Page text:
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Old 01-30-2013, 10:39 PM   #11
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Re: Any advice?

Hugs mama. My son is 3 and wouldn't know his mom on the street. We have been very open that he has a tummy mommy, but she is sick (she is also an addict) and couldn't take care of him, so he became part of our family. We've kept it very simple. We just say that we aren't sure where she is, but maybe someday when she is better, she will be able to come see him. It is just part of our everyday conversations that he is super lucky he has two mommies and two daddies--there are lots of people that love him. Our therapist has been adamant that DH talk with him about it (it makes DH really uncomfortable) so he sees that it is ok to talk about with us, and that we are comfortable with it, so he is "safe" to be comfortable with it. He came to live with us at 26 days old, but was a DCS case with a failed reunification with bio dad at 2.5 (came back 4 months later abused and completely regressed).

Good luck with telling him. I wouldn't wait long. I had a student in class that found out at 13 that who she thought was her father, wasn't, and she was a mess. Eventually, she had to be put in the stress center over it when she became suicidal. She felt betrayed and her sense of "self" was destroyed. Her mom just didn't think it was a big deal, but to the kiddo, it was massively huge.

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Old 01-31-2013, 10:21 AM   #12
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Mama I don't mean to sound harsh but I really would question a therapist who would tell you to wait to tell him. Maybe a second opinion?
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Old 01-31-2013, 11:19 AM   #13
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Re: Any advice?

While I don't have an adopted child my DH gave a daughter up for adoption in a family adoption. The girl was adopted by the maternal grandmother and she knew about that at an early age, but what she doesn't know even at 20 years old is that her sister is her mother! We had contact with the birth mother and minimal knowledge of the child till I stepped in and told the BM to stop using my DH, she was emotionally pulling at his heart and leading into needing money, so I had to stop it cold!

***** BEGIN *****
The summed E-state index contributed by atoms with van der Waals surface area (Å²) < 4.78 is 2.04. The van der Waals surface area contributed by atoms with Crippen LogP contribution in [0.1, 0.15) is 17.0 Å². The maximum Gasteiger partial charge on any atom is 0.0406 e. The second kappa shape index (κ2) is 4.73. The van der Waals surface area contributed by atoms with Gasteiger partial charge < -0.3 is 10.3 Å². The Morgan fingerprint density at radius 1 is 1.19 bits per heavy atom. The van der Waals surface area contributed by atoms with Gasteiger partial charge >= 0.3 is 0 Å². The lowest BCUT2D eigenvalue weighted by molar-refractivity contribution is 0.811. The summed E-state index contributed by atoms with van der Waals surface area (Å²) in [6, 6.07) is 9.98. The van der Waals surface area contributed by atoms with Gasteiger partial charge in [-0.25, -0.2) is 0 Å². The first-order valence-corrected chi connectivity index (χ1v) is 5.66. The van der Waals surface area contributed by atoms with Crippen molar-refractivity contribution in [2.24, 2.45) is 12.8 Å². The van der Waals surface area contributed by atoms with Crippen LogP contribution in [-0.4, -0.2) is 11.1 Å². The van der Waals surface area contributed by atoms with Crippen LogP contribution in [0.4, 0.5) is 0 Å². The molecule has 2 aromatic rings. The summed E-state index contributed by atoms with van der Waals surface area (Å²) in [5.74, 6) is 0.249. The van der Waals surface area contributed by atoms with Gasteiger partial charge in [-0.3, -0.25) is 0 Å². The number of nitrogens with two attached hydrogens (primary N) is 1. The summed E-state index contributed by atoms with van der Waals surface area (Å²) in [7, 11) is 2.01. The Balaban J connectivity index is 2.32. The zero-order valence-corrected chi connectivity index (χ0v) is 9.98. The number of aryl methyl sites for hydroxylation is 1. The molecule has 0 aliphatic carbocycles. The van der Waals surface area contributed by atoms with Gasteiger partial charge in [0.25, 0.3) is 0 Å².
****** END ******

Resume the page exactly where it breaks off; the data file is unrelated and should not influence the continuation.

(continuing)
My point is that when this now adult finds out she will probably be lost forever which will kill my DH who has not seen her in 18 years, last thing we heard was she was sampling drugs and the adoptive mom and BM were allowing her to "explore" freely...
So tell him while you still have some control over his reactions and can help and support him.
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Old 01-31-2013, 01:29 PM   #14
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Re: Any advice?

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Mama I don't mean to sound harsh but I really would question a therapist who would tell you to wait to tell him. Maybe a second opinion?
I am maybe downplaying his behavior issues. His BM is bi-polar, and we fear he may be too, he is exhibiting a lot of the behavior. We have been working on that with her. She doesn't think he is ready emotionally yet. His behavior has drastically improved at school, just not at home yet. We just had another baby and think he is acting out a little. I think her thought process is more, one thing at a time type mentality.

I was thinking about bringing up a date to have it done by at our next appointment. I think sometime this summer after school has let out would probably be best. My husband is a teacher, and will be home. That way he doesn't have to be with a caretaker other than one of the two of us while he is dealing with understanding. I fear it will be a process, and might even be best for when I can take the baby and her sister to my mom's for a day or two and just have one on one time with him while he adjusts.

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Old 01-31-2013, 01:39 PM   #15
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Re: Any advice?

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So tell him while you still have some control over his reactions and can help and support him.
We never intended not to tell him. Just the matter of when was best.